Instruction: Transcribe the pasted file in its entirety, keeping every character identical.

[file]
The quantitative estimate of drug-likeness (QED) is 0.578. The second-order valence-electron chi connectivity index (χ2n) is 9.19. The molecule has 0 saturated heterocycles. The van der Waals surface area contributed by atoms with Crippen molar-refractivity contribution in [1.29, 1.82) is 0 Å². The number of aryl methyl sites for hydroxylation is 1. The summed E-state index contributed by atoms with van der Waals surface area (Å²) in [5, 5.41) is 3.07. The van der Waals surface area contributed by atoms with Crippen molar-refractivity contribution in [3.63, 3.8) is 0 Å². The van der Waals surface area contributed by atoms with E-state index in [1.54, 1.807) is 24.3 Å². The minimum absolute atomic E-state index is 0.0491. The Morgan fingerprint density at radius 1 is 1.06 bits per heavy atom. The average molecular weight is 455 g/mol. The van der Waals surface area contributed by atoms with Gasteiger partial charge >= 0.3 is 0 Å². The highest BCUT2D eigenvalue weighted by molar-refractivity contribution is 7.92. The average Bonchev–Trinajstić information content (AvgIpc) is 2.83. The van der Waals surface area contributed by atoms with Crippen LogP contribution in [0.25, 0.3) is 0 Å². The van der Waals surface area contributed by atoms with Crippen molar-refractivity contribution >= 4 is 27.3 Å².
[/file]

The quantitative estimate of drug-likeness (QED) is 0.578. The second-order valence-electron chi connectivity index (χ2n) is 9.19. The molecule has 0 saturated heterocycles. The van der Waals surface area contributed by atoms with Crippen molar-refractivity contribution in [1.29, 1.82) is 0 Å². The number of aryl methyl sites for hydroxylation is 1. The summed E-state index contributed by atoms with van der Waals surface area (Å²) in [5, 5.41) is 3.07. The van der Waals surface area contributed by atoms with Crippen molar-refractivity contribution in [3.63, 3.8) is 0 Å². The van der Waals surface area contributed by atoms with E-state index in [1.54, 1.807) is 24.3 Å². The minimum absolute atomic E-state index is 0.0491. The Morgan fingerprint density at radius 1 is 1.06 bits per heavy atom. The average molecular weight is 455 g/mol. The van der Waals surface area contributed by atoms with Gasteiger partial charge >= 0.3 is 0 Å². The highest BCUT2D eigenvalue weighted by molar-refractivity contribution is 7.92. The average Bonchev–Trinajstić information content (AvgIpc) is 2.83. The van der Waals surface area contributed by atoms with Crippen LogP contribution in [0.25, 0.3) is 0 Å². The van der Waals surface area contributed by atoms with Crippen molar-refractivity contribution >= 4 is 27.3 Å².